Right now, you should be saving $US25 to $US50 when you buy an aeroplane ticket in the US. Why? Because Congress didn't approve a bill to keep the US Fedaral Aviation Administration running, which means the FAA doesn't have the authority to collect taxes on airfare, which should mean no taxes for you! Too bad the airlines are pocketing the difference.
As of Saturday, the FAA and US government is losing out on $US25 million a day in tax revenue, $US25 million of which should technically result in consumer savings but instead is fattening the pockets of airlines. In anticipation of these airfare taxes expiring, airlines shrewdly bumped up their fares "by the same amount as the federal taxes". That means even though there are no taxes for consumers to pay, consumers all still paying the same price as before (with the airlines taking all the 'tax' money). Rick Seaney of FareCompare.com told the New York Times:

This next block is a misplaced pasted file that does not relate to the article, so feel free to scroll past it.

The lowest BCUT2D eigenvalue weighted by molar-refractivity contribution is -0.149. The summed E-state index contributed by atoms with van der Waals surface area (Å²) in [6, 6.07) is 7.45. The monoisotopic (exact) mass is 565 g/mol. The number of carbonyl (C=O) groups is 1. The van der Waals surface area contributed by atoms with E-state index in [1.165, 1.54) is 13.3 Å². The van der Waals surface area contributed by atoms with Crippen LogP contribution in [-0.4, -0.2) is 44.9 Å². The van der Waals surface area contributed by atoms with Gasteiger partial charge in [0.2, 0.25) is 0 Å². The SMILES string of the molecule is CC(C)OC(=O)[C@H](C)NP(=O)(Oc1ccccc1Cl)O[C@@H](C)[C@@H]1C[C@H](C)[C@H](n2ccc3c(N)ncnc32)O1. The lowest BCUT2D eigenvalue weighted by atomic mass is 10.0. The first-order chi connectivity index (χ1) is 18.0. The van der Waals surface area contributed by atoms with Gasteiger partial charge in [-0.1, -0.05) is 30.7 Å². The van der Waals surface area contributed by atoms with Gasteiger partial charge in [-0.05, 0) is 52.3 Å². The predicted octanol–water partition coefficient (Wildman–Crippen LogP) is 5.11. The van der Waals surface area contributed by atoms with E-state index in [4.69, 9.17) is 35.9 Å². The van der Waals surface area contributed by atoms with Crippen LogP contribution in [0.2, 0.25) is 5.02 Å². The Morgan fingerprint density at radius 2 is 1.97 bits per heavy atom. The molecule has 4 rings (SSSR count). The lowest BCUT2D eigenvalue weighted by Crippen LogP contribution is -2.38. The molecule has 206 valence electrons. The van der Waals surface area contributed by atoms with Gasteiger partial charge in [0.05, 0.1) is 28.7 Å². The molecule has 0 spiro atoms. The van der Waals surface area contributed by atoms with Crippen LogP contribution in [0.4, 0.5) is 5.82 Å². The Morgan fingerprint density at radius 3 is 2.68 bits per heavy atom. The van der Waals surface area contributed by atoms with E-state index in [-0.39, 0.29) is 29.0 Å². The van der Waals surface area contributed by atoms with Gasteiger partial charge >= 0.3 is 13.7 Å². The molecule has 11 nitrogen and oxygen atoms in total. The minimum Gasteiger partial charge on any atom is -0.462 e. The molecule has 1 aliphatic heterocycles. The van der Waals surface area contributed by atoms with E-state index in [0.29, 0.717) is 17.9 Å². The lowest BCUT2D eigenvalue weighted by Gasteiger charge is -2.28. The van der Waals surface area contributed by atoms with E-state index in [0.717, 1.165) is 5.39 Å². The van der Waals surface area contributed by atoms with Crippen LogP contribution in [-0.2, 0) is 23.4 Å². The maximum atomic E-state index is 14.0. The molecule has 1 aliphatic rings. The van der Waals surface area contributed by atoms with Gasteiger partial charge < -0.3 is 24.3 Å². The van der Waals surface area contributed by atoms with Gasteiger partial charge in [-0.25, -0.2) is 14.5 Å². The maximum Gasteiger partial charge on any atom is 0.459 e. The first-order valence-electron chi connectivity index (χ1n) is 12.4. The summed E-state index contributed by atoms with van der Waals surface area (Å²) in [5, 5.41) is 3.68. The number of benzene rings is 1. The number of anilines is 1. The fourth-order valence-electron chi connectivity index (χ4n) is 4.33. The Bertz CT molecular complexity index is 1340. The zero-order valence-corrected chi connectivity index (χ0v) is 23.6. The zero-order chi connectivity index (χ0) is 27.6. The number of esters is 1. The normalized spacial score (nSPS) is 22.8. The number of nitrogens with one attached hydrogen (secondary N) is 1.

"The consumer should have saved anywhere from $US25 to $US50 round trip. Instead, it's a windfall for the airlines."
The taxes that expired were the 7.5 per cent excise tax on domestic airfare, the $US3.70 federal charge per flight segmant and the $US16.30 tax on international arrivals and departure. The taxes can't be collected again until Congress passes another extension of the legislation that finances the FAA. For the record, Spirit and Alaska Airlines have passed on the savings to their customers, so if you're looking for cheaper tickets, start there. [NY Times]